Penalty spells defeat for JCHS with four seconds left at goal
By Jonathan PleasantIt was a battle of the defensive lines at Happy Valley Friday night. In a game full of interceptions, fourth down turnovers, and narrowly missed opportunities, the Longhorns did their best against the Warriors on their own field. After four full quarters of grueling, heart pounding work to hold Happy Valley back, Johnson County simply could not make the necessary offensive play that would have given them the one touchdown they needed to pull off a win.
At 0-6 with just four seconds left in the entire game, Johnson County took the ball all the way to the very edge of the goal line and came just about as close to pulling off a last second win as a team can. Yet, in one of the most heart wrenching endings that Johnson County football has seen in years, a critical last penalty call cost the Longhorns those precious few feet of ground that meant the ultimate difference between victory and defeat.
“We finally had a good effort like we wanted to but we just couldn’t get it done in the end,” said Head Coach Mike Atwood. “We had opportunities to score and came down to the end of the game and all we had to do was make one play and we couldn’t make it. I hate it for our kids, they played hard but that’s just the way it goes.”
One of the biggest hindrances of the night came from an injury that took quarterback Warren Kerley out of the game. Sophomore Justin Pardue did an admirable job filling his older counterpart’s shoes, but there was some understandable pressure in stepping into such an intense role. Even under the heat, Pardue made several successful passes to players like Greg Roark and Kevin Dempsey but also faced numerous calls of pass interference against a determined Happy Valley defense. Regrettably, a few of these ended in interceptions that proved very costly by the end of the night. The shift in quarterbacks also challenged the Longhorns running game, stemming largely from the different styles of the two players.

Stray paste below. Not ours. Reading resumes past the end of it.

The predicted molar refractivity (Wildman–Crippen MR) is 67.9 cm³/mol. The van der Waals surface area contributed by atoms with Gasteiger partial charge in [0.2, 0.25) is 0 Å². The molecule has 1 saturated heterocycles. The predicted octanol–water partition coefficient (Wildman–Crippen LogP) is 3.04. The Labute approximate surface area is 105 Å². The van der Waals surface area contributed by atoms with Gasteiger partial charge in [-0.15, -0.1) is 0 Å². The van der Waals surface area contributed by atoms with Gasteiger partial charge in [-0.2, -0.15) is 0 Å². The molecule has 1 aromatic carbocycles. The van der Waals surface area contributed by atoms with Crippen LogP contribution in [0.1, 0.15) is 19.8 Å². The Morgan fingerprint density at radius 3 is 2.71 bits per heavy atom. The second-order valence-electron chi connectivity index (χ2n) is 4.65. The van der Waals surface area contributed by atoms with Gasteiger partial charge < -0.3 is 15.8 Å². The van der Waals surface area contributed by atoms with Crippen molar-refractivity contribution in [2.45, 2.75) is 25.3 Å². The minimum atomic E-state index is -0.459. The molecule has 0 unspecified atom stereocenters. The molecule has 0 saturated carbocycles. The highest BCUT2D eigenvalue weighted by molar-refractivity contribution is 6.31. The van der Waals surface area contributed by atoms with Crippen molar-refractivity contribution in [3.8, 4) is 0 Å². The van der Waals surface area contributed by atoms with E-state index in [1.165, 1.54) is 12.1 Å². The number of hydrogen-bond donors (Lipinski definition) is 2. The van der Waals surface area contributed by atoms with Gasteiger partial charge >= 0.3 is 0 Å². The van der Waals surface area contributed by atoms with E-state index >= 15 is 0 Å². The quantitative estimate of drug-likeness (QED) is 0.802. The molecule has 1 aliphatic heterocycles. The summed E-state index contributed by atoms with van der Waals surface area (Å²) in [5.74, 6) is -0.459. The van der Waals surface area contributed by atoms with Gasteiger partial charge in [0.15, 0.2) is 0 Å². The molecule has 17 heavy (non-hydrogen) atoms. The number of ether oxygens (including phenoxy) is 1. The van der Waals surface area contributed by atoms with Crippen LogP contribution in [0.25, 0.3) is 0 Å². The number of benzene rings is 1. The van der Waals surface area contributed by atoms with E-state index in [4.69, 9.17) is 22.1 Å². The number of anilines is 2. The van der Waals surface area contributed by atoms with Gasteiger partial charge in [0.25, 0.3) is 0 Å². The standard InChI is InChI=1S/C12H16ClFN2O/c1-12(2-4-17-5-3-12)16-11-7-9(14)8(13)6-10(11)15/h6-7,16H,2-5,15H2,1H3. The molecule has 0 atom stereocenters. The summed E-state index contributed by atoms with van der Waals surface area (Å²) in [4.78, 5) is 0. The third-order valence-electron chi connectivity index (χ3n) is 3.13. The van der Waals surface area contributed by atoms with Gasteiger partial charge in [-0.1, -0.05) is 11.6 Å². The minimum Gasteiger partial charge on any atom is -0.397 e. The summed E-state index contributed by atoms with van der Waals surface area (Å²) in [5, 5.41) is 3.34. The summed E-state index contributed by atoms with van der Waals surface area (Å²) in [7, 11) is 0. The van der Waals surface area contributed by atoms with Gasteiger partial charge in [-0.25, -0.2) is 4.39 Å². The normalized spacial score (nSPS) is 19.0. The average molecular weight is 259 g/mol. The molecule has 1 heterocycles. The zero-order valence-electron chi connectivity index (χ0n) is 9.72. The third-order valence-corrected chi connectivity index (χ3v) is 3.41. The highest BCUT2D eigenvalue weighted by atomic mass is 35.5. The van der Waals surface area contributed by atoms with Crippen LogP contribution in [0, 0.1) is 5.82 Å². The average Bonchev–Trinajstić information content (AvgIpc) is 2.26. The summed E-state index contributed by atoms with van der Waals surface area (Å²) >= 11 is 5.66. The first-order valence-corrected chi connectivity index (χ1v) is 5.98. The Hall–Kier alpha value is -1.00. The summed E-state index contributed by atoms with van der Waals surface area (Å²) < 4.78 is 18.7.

“When you get a different quarterback in there it’s a different rhythm,” Atwood said. “Everything is different, and it hurt us. We had too many turnovers. You can’t turn the ball over that many times against anybody and win, much less a good team. It’s a tough one for us. Having Kerley out killed us. That’s just the simple fact of it. It killed us not having Kerley.”
Ironically, while the offense struggled the defense played one of their strongest games so far. Happy Valley had as many or more opportunities to score as Johnson County did, but every time a determined defensive line managed to turn them back. Players like Cole Peters, Jake Greer, David Eller, and Chris Petralia made hit after hit, stop after stop, bringing the warriors offense to a stand still and even landing a few hits in the back field. As a result there were several times that Happy Valley were forced to turn the ball over on downs or punt if they were in the right position.
On the passing game, younger players like Alex Tressler were able to make big plays on interceptions or blocking the Warrior’s receivers. As a result Happy Valley was able to reach the end zone just once, pushing through on a lucky break and then making a huge touchdown pass. This single score aside, Johnson County’s defense did everything the coaching staff could ask for, making the last second loss that much more disappointing.
“Our defense played very well,” Coach Atwood said. “We really stepped up. I didn’t really think we could hold them to six points but I sure thought we would score more. I thought we’d at least score a few times. I just hate it for our kids because they played so hard.”